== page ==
My 2 cents:
I use software that does the job. OpenSource is not necessarly free, just
means one can get the sources and compile it, twiddle the code, if one so
chooses. Not all musicians can or want to bother with this. One thing is that
opensource authors are much more accessible and listen to suggestions. This
has made nted into quite an effective scoring package. Put down top bucks for
Sibelius, great program but you buy the package, that's it.
Two big windows DAWs, Sonar and Cubase are costly but get the job done quite
nicely. Why would one want more? Same goes for Protools on the Mac (I found
the windows port awful). A few "smaller" choices are around and serve well
folks that prefer them. I used Sonar's little sister, Home Studio, more bang
for the buck, until the upgrade demanded newer windows. Then my windows 98!
died, ending that. Did nice work with this program and if it would run on
wine, I would continue with it, even the old version. Good old Cakewalk
"Express" runs on wine but is restricted to two audio tracks. Could even live
with that, keeping the MIDI as MIDI, but ...
I still use Jammer which runs nearly 100% on wine and Style Enhancer which is
OK on wine as well. XGedit for the XG sound generator (no ALSA driver, but can
be used as an MPU401) also 100%. I have not chosen a DAW yet for Linux.
OOMidi2 looks a lot like Home Studio, same drawn automation model. Qtractor
looks quite good as well. Rosegarden is a mature, well developed software.
Ardour3 with MIDI will be a solid contender and there is a luscious paid
version around (Ardour 2 based right now) which I might consider buying. Count
them, and I have not even mentioned all of them. Linux and Opensource are
about choice. I would still put down bucks on a top-flight software based on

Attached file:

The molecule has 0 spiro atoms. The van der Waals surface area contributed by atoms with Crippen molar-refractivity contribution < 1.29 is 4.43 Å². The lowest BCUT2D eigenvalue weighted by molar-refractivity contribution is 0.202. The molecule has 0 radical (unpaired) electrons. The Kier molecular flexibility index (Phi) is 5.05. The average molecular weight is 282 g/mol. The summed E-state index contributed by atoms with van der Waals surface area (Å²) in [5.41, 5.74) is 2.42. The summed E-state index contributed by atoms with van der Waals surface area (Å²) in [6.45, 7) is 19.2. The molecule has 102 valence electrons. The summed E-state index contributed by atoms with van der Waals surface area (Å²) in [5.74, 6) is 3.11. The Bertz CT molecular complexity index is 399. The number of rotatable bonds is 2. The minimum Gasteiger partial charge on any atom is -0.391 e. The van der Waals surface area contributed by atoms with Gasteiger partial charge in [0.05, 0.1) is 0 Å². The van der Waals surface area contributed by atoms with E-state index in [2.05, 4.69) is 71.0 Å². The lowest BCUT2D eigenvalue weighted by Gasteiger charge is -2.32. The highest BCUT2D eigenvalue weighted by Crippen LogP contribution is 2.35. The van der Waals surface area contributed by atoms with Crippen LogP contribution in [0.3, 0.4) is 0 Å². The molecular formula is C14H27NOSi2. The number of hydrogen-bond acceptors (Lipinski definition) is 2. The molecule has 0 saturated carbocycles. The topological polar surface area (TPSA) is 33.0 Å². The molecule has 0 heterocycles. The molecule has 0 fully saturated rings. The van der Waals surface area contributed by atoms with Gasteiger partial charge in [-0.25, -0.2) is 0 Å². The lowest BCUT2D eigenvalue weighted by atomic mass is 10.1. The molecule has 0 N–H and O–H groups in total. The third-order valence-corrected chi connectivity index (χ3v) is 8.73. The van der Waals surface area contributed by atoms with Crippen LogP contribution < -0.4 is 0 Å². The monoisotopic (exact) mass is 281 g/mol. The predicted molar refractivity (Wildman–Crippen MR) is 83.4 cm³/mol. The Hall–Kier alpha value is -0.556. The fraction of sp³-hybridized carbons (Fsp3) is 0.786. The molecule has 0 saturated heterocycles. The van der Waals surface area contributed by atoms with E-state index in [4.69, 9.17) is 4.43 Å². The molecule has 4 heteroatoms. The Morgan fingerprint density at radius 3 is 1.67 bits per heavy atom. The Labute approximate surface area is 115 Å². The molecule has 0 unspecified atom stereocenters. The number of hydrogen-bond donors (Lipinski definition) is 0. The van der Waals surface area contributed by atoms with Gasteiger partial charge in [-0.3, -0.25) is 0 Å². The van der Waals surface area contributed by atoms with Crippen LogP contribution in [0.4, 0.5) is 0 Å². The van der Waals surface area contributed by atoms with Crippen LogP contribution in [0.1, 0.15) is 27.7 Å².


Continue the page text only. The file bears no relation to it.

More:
opensource (or even something excelent though proprietory). The one fly in the
ointment of all this choice as lack of interoperability that would let me use
several of these programs as desired, but one cannot do this on high-ticket
proprietary windows or mac stuff either.
Most all the DAWs support/need plugins and many the wealth of free and paid
VSTs can be used in the programs in addition to the Linux native formats. I
need registration codes for the "new" computer/OS for some of these but I have
worked miracles with them, so ...
There is nothing wrong with using, continuing to use windows or macs for
audio. Keep paying for upgrades when the upgrades (even free) for the software
require the newer windows or OSX. Maybe worth the cost. Most of the gear costs
But I would love to finally get a full project off on the Linux/opensource
packages even if I start out with wined windows tools for MIDI (these tools do
what I want--they are getting quite old, and I have suggested that their
authors release them to opensource some time along the road. I beta'ed and
worked with these folks so maybe have some influence).
Now with all the alternatives simply, choose, start singing and mixing.
Linux-audio-user mailing list